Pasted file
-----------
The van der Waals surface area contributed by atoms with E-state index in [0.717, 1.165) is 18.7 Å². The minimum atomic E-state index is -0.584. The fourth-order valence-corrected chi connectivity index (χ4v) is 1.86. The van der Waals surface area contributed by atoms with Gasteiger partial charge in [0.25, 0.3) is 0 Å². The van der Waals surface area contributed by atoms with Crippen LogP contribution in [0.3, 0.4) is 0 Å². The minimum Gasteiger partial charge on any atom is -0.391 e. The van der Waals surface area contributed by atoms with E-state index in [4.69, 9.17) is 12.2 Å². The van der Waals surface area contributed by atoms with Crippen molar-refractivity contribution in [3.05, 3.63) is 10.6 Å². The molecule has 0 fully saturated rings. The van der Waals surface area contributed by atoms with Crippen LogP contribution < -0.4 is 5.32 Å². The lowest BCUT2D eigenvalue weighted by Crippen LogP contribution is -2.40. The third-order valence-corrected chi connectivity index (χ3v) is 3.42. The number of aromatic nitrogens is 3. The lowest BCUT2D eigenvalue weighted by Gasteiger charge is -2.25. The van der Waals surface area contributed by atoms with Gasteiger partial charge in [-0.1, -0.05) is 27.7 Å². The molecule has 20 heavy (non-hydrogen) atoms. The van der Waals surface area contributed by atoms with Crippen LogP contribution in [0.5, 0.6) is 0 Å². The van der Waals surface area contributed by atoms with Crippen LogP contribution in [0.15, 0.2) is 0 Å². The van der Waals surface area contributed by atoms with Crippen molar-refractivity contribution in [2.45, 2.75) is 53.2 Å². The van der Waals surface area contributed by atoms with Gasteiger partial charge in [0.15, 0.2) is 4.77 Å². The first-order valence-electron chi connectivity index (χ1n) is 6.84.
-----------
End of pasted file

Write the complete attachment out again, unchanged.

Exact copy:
The van der Waals surface area contributed by atoms with E-state index in [0.717, 1.165) is 18.7 Å². The minimum atomic E-state index is -0.584. The fourth-order valence-corrected chi connectivity index (χ4v) is 1.86. The van der Waals surface area contributed by atoms with Gasteiger partial charge in [0.25, 0.3) is 0 Å². The van der Waals surface area contributed by atoms with Crippen LogP contribution in [0.3, 0.4) is 0 Å². The minimum Gasteiger partial charge on any atom is -0.391 e. The van der Waals surface area contributed by atoms with E-state index in [4.69, 9.17) is 12.2 Å². The van der Waals surface area contributed by atoms with Crippen molar-refractivity contribution in [3.05, 3.63) is 10.6 Å². The molecule has 0 fully saturated rings. The van der Waals surface area contributed by atoms with Crippen LogP contribution < -0.4 is 5.32 Å². The lowest BCUT2D eigenvalue weighted by Crippen LogP contribution is -2.40. The third-order valence-corrected chi connectivity index (χ3v) is 3.42. The number of aromatic nitrogens is 3. The lowest BCUT2D eigenvalue weighted by Gasteiger charge is -2.25. The van der Waals surface area contributed by atoms with Gasteiger partial charge in [-0.1, -0.05) is 27.7 Å². The molecule has 20 heavy (non-hydrogen) atoms. The van der Waals surface area contributed by atoms with Crippen LogP contribution in [0.5, 0.6) is 0 Å². The van der Waals surface area contributed by atoms with Crippen LogP contribution in [0.15, 0.2) is 0 Å². The van der Waals surface area contributed by atoms with Crippen molar-refractivity contribution in [2.45, 2.75) is 53.2 Å². The van der Waals surface area contributed by atoms with Gasteiger partial charge in [0.15, 0.2) is 4.77 Å². The first-order valence-electron chi connectivity index (χ1n) is 6.84.